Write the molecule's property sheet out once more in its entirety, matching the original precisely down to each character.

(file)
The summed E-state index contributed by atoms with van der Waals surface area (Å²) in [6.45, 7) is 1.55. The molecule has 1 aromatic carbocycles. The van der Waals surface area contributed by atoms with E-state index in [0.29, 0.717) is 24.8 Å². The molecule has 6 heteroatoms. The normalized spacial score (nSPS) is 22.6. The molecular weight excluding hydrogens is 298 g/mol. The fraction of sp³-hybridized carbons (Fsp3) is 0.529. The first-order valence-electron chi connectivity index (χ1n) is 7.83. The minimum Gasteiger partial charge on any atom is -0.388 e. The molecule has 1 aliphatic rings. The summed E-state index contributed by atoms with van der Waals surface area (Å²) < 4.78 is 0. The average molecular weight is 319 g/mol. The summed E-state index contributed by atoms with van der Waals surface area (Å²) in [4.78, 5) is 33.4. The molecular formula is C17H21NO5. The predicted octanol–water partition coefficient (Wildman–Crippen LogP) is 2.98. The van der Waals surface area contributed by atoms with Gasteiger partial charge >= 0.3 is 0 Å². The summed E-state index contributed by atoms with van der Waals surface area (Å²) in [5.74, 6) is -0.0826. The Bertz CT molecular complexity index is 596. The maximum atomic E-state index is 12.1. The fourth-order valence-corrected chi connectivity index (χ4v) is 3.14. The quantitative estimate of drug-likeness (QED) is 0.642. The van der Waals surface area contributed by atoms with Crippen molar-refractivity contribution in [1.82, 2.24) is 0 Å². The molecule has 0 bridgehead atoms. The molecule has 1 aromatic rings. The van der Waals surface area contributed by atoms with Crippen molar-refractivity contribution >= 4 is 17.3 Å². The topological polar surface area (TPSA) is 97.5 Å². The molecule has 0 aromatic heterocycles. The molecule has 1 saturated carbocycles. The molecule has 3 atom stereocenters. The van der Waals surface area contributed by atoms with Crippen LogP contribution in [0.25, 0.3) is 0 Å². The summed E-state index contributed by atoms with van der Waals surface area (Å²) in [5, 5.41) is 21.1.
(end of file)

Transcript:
The summed E-state index contributed by atoms with van der Waals surface area (Å²) in [6.45, 7) is 1.55. The molecule has 1 aromatic carbocycles. The van der Waals surface area contributed by atoms with E-state index in [0.29, 0.717) is 24.8 Å². The molecule has 6 heteroatoms. The normalized spacial score (nSPS) is 22.6. The molecular weight excluding hydrogens is 298 g/mol. The fraction of sp³-hybridized carbons (Fsp3) is 0.529. The first-order valence-electron chi connectivity index (χ1n) is 7.83. The minimum Gasteiger partial charge on any atom is -0.388 e. The molecule has 1 aliphatic rings. The summed E-state index contributed by atoms with van der Waals surface area (Å²) < 4.78 is 0. The average molecular weight is 319 g/mol. The summed E-state index contributed by atoms with van der Waals surface area (Å²) in [4.78, 5) is 33.4. The molecular formula is C17H21NO5. The predicted octanol–water partition coefficient (Wildman–Crippen LogP) is 2.98. The van der Waals surface area contributed by atoms with Gasteiger partial charge >= 0.3 is 0 Å². The summed E-state index contributed by atoms with van der Waals surface area (Å²) in [5.74, 6) is -0.0826. The Bertz CT molecular complexity index is 596. The maximum atomic E-state index is 12.1. The fourth-order valence-corrected chi connectivity index (χ4v) is 3.14. The quantitative estimate of drug-likeness (QED) is 0.642. The van der Waals surface area contributed by atoms with Crippen molar-refractivity contribution in [1.82, 2.24) is 0 Å². The molecule has 0 bridgehead atoms. The molecule has 1 aromatic rings. The van der Waals surface area contributed by atoms with Crippen molar-refractivity contribution >= 4 is 17.3 Å². The topological polar surface area (TPSA) is 97.5 Å². The molecule has 0 aromatic heterocycles. The molecule has 1 saturated carbocycles. The molecule has 3 atom stereocenters. The van der Waals surface area contributed by atoms with Crippen LogP contribution in [0.25, 0.3) is 0 Å². The summed E-state index contributed by atoms with van der Waals surface area (Å²) in [5, 5.41) is 21.1.